The Outer Limits
Synopsis of TV Show
“There is nothing wrong with your TV set. Do not attempt to adjust the picture. We are controlling transmission. If we wish to make it louder, we will bring up the volume. If we wish to make it softer, we will tune it to a whisper. We can reduce the focus to a soft blur, or sharpen it to crystal clarity. We will control the horizontal. We will control the vertical. For the next hour, sit quietly and we will control all that you see and hear. You are about to experience the awe and mystery which reaches from the inner mind to...The Outer Limits.”
When that deliciously sinister opening narration kicked in, viewers knew they were in for an hour not quite like any other on TV. The Twilight Zone was a similarly and effectively creepy 1960’s anthology, but if you liked science fiction and otherworldly cinematography, if you were eager to be transported out of reality for a full hour and not just a half, then The Outer Limits was where you went to hole up.
Even more than The Twilight Zone did, this show loved creepy, hard-science premises. It loved space travel, time travel, aliens, invasion conspiracies and man’s debatable evolutionary dogma. The special effects, for the time, were impressive, and the camera work was steeped in German expressionism—the moodily-lit episodes looked much more like film than regular old TV.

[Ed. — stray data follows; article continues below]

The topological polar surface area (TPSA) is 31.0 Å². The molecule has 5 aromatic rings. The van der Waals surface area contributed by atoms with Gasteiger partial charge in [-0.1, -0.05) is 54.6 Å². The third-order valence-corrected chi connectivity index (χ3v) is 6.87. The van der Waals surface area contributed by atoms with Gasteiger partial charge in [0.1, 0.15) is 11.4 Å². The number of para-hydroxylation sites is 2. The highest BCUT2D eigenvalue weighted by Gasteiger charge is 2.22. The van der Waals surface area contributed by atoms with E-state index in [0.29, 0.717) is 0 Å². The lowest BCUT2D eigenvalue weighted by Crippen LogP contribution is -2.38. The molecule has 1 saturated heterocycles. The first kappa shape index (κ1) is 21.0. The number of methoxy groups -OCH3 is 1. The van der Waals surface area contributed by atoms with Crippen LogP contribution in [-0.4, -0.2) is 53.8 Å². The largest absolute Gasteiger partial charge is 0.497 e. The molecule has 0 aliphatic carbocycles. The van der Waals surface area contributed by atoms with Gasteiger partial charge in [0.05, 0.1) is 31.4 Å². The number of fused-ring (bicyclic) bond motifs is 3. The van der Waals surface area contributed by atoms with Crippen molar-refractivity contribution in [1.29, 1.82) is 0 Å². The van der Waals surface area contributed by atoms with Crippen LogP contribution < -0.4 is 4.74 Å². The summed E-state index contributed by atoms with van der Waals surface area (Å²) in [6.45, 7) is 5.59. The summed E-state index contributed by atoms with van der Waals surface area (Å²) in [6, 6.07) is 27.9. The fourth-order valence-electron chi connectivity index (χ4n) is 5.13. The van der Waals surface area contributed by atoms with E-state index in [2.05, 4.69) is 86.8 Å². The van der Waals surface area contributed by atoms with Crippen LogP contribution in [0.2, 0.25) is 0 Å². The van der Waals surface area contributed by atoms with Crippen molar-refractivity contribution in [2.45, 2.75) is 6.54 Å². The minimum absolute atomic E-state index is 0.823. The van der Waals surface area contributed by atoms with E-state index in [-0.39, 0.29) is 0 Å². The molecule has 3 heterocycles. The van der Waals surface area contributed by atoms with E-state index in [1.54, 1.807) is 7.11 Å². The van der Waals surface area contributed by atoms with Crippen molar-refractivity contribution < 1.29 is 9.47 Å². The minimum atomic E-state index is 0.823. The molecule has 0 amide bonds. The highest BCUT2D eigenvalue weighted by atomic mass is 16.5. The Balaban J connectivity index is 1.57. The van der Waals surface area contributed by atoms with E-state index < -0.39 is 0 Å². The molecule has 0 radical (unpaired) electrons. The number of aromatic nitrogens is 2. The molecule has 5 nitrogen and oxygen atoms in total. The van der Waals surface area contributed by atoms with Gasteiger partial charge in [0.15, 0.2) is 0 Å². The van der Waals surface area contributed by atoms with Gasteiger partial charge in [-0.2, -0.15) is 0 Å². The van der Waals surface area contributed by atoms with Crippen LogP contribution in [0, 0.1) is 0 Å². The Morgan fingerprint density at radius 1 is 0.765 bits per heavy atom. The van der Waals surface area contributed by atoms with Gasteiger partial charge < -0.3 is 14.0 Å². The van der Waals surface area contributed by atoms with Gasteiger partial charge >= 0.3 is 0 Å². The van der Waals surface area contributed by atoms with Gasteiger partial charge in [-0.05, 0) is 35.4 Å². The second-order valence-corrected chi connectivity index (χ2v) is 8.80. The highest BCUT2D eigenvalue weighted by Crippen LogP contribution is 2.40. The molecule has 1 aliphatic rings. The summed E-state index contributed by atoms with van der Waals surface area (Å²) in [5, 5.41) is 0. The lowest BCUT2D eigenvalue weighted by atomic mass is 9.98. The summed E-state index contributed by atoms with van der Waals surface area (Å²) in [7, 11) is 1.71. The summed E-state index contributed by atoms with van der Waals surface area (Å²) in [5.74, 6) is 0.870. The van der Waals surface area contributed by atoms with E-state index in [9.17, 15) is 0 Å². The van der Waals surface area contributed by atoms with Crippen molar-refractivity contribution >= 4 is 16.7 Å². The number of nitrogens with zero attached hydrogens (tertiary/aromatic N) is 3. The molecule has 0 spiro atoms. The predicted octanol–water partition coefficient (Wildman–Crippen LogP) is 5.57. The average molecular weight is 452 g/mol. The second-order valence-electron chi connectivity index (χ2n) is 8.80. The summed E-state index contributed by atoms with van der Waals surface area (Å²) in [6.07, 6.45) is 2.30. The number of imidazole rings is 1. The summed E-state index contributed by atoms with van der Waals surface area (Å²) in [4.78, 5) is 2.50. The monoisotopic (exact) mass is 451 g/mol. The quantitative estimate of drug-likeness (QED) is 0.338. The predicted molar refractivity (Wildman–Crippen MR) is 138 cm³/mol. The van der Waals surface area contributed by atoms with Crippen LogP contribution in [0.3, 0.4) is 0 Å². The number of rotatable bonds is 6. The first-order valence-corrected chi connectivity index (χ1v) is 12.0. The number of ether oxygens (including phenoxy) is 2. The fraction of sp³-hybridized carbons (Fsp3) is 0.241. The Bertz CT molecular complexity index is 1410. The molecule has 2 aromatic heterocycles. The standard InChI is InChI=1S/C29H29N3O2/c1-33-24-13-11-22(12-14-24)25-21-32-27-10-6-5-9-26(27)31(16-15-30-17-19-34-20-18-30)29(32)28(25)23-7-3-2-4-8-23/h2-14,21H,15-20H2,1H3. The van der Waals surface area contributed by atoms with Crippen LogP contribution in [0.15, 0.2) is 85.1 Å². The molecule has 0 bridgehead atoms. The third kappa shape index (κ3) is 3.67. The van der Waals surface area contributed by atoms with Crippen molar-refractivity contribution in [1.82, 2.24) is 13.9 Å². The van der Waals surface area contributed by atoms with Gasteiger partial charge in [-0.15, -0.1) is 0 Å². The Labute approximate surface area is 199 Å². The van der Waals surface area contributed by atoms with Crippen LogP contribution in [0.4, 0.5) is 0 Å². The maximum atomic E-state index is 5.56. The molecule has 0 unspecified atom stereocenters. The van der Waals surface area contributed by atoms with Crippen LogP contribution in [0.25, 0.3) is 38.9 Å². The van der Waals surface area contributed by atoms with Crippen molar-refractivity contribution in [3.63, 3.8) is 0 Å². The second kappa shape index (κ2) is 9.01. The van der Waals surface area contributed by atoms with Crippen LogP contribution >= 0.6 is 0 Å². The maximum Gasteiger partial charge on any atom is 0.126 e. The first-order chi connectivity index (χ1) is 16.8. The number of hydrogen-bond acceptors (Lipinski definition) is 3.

Though the cast changed every week, some of the actors who appeared and later went on to great small and big screen success included Martin Sheen, Martin Landau, Ed Asner, Bruce Dern, Dabney Coleman, Sally Kellerman, Carroll O’Connor, Robert Culp, Leonard Nimoy and William Shatner. Vic Perrin, the narrator—or as the show deemed, the “Control Voice”—was a popular actor in sci-fi shows and comic book adaptations. By the end of the episode, the Control Voice’s closing comments emanated from the TV set, replete with a moral or a lesson, then informed you that it would now return the control of your television back to you. The idea being…you had truly spent the last hour someplace else, and in that someplace else, you weren’t exactly in control of your own destiny.
In 1995, thirty years after the original black and white Outer Limits was produced, Showtime got back into the spirit and produced a batch of new shows for weekly cable viewing. There was no more Vic Perrin, unfortunately, and no more of the inherent Cold War fear that made viewing those shows in the 60's extra creepy. But when a foundation as interesting as this, a remake's bound to score a few points.